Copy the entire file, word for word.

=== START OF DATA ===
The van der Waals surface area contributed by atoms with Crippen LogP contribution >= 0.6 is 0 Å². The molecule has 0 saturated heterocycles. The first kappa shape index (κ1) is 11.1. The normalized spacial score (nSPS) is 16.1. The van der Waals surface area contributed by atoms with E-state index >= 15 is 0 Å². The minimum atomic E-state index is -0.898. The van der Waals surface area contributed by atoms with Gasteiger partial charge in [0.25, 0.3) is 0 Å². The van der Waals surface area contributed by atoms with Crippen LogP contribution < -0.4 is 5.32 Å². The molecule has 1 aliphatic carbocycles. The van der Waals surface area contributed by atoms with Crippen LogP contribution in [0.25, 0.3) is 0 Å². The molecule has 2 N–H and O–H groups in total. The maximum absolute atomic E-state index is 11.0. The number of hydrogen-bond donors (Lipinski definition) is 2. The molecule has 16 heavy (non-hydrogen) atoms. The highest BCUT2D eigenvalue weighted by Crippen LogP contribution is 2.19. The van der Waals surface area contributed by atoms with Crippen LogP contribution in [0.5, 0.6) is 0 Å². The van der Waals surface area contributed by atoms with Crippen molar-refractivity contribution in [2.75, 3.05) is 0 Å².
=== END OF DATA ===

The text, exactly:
The van der Waals surface area contributed by atoms with Crippen LogP contribution >= 0.6 is 0 Å². The molecule has 0 saturated heterocycles. The first kappa shape index (κ1) is 11.1. The normalized spacial score (nSPS) is 16.1. The van der Waals surface area contributed by atoms with E-state index >= 15 is 0 Å². The minimum atomic E-state index is -0.898. The van der Waals surface area contributed by atoms with Gasteiger partial charge in [0.25, 0.3) is 0 Å². The van der Waals surface area contributed by atoms with Crippen LogP contribution < -0.4 is 5.32 Å². The molecule has 1 aliphatic carbocycles. The van der Waals surface area contributed by atoms with Crippen LogP contribution in [0.25, 0.3) is 0 Å². The molecule has 2 N–H and O–H groups in total. The maximum absolute atomic E-state index is 11.0. The number of hydrogen-bond donors (Lipinski definition) is 2. The molecule has 16 heavy (non-hydrogen) atoms. The highest BCUT2D eigenvalue weighted by Crippen LogP contribution is 2.19. The van der Waals surface area contributed by atoms with Crippen LogP contribution in [0.5, 0.6) is 0 Å². The van der Waals surface area contributed by atoms with Crippen molar-refractivity contribution in [2.75, 3.05) is 0 Å².